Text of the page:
14. Debt sustainability. The Bank and the Fund jointly supported the government’s efforts to reach the HIPC Initiative completion point in March 2003. In the context of the new PRGF program, Bank and Fund staffs updated the debt sustainability analysis for Benin, in close collaboration with the authorities. To maintain debt sustainability after enhanced HIPC Initiative relief, the authorities will need to pursue a prudent external financing policy. The Bank and Fund intend to continue the dialogue with the government on this issue, including through providing advice on the required strengthening of domestic capacities for debt management.

15. Civil service reform and devolution policy. The Bank provided in the past major technical assistance for the design of the reform of the civil service promotion and compensation system. Through its Enhanced Structural Adjustment Facility (ESAF) and subsequent PRGF, the Fund has included structural measures designed to implement this reform. However, a key measure—the adoption of legislation regarding the new compensation system for civil servants—has been stalled for several years. Another important area of public sector reform is the devolution policy, which gained momentum following the municipal elections held in December 2002. The Fund is monitoring closely the fiscal implications of this policy. The Bank has recently conducted two pieces of analytical work on public administration reform and decentralization as a basis for policy dialogue.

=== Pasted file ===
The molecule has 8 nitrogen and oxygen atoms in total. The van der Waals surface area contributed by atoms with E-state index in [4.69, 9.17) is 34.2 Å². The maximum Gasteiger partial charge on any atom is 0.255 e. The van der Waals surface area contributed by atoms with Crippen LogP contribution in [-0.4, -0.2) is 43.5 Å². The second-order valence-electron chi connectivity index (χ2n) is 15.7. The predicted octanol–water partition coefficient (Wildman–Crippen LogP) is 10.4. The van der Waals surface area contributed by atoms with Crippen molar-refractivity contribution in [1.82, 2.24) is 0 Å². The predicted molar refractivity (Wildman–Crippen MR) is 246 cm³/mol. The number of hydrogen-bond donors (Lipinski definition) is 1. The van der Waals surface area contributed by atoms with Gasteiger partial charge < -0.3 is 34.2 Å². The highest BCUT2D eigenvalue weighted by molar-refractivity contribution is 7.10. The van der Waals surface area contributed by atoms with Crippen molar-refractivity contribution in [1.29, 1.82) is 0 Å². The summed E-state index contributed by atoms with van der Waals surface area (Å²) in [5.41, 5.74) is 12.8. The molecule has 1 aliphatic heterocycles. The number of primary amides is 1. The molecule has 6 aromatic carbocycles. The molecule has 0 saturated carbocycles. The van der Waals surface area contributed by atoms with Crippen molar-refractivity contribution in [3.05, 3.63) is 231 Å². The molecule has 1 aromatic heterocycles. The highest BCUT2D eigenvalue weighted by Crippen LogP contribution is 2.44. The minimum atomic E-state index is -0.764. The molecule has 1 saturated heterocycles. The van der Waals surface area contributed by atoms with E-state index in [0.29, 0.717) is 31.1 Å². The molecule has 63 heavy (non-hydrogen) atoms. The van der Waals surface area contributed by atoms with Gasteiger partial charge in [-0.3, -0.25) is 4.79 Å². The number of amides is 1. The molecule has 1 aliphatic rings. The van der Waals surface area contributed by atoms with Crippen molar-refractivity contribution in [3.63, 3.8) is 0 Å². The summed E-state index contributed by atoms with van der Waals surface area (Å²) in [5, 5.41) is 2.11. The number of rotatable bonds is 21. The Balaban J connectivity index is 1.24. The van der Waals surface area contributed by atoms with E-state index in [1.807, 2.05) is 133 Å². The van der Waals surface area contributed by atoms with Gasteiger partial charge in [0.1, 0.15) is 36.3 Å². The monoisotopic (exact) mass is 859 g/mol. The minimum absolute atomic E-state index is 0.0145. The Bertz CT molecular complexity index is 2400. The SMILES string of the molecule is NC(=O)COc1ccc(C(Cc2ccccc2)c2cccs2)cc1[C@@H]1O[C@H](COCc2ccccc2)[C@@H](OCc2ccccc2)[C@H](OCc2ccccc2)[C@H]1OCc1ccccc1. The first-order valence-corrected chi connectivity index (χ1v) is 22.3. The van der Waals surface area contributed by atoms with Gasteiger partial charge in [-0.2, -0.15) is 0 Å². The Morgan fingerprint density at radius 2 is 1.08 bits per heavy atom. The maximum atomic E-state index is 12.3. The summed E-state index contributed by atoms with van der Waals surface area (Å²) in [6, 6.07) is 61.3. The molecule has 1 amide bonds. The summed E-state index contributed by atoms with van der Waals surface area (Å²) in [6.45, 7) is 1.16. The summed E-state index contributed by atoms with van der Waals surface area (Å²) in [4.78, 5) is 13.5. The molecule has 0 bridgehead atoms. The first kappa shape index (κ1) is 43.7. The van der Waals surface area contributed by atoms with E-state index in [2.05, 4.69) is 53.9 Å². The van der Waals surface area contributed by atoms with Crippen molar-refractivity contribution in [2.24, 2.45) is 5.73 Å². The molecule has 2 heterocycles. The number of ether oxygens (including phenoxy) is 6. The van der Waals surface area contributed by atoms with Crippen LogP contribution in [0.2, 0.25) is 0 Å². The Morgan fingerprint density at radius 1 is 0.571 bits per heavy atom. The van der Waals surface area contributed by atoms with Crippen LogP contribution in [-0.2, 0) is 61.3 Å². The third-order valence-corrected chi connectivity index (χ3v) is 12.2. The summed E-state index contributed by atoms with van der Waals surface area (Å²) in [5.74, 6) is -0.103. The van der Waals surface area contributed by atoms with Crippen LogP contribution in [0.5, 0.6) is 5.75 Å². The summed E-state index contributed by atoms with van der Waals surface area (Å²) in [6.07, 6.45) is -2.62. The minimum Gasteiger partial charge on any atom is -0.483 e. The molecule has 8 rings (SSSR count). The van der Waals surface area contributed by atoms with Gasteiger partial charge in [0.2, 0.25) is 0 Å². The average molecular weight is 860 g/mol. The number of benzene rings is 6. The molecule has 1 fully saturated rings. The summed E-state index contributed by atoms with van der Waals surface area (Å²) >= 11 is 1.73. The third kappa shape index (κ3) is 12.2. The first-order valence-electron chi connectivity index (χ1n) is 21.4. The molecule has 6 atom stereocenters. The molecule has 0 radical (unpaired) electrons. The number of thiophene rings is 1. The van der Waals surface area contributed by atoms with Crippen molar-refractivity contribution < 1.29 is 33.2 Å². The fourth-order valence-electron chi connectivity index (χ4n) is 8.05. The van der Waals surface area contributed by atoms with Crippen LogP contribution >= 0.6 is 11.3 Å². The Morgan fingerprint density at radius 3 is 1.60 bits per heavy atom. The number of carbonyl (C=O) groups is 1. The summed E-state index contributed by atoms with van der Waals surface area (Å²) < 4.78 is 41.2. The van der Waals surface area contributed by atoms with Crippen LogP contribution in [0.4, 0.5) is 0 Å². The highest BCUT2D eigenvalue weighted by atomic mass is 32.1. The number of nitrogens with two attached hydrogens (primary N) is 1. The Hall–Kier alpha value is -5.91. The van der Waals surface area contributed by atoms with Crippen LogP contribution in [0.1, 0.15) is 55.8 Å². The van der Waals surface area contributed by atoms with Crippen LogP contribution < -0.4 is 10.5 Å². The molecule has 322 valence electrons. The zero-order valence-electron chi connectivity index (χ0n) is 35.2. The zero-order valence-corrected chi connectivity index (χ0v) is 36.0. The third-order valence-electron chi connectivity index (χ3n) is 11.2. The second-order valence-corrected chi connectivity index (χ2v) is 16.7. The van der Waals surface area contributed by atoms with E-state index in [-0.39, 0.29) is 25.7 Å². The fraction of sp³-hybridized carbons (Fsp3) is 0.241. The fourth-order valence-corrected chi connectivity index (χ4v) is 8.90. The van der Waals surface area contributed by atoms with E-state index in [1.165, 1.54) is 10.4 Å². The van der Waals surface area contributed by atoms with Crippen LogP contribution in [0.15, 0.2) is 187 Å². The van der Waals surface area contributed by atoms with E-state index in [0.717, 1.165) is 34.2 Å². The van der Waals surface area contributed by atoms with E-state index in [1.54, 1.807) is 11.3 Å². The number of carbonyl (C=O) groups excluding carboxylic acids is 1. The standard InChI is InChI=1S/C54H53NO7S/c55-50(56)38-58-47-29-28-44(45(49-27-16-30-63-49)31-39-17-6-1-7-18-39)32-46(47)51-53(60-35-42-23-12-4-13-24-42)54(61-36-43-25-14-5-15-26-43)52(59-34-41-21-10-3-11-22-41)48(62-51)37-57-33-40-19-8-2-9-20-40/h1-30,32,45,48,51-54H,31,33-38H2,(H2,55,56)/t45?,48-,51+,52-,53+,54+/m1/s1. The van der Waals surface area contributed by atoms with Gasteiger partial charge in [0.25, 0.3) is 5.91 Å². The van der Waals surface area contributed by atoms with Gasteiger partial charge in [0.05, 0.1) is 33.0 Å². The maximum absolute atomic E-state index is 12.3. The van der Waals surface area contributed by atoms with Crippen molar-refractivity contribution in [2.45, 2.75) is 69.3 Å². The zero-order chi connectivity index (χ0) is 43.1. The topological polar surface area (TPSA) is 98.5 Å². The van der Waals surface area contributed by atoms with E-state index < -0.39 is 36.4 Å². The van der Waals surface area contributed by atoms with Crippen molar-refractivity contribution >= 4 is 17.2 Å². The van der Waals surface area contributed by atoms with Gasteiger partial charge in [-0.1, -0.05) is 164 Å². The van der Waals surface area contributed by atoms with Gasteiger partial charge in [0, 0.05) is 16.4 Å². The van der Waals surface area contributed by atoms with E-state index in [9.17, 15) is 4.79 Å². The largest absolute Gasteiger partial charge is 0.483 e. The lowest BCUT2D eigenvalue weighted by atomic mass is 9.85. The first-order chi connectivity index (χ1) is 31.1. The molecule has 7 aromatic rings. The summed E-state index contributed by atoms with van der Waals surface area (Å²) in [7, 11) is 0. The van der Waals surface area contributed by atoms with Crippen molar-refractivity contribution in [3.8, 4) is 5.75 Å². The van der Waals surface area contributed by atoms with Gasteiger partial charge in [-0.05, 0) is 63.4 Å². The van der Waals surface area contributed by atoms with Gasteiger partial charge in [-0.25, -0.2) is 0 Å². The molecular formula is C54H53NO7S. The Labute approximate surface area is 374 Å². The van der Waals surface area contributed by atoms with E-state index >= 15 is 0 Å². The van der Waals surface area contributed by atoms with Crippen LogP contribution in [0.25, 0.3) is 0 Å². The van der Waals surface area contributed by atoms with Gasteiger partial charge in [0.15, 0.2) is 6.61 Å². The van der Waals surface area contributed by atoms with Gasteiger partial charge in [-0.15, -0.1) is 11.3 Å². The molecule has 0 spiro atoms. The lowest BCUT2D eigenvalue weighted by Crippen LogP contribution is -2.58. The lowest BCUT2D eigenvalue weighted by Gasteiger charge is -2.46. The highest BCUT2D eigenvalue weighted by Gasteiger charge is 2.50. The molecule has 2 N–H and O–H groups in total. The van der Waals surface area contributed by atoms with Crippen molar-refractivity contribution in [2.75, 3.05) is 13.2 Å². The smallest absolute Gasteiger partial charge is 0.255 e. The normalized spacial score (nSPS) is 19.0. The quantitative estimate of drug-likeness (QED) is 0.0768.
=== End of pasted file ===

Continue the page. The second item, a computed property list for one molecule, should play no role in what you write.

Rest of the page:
16. Financial sector policy. The Fund has supported the government’s efforts to strengthen Benin’s financial sector. These efforts have focused on ensuring that banks meet the Regional Banking Commission’s prudential ratios. The reform of the financial sector also includes the divestiture of the state-owned Continental Bank and the rehabilitation of microfinance institutions. As part of the Private Sector Development Project, the Bank has been providing support to two major microfinance institutions. A financial sector review was completed and the report was released in July 2004.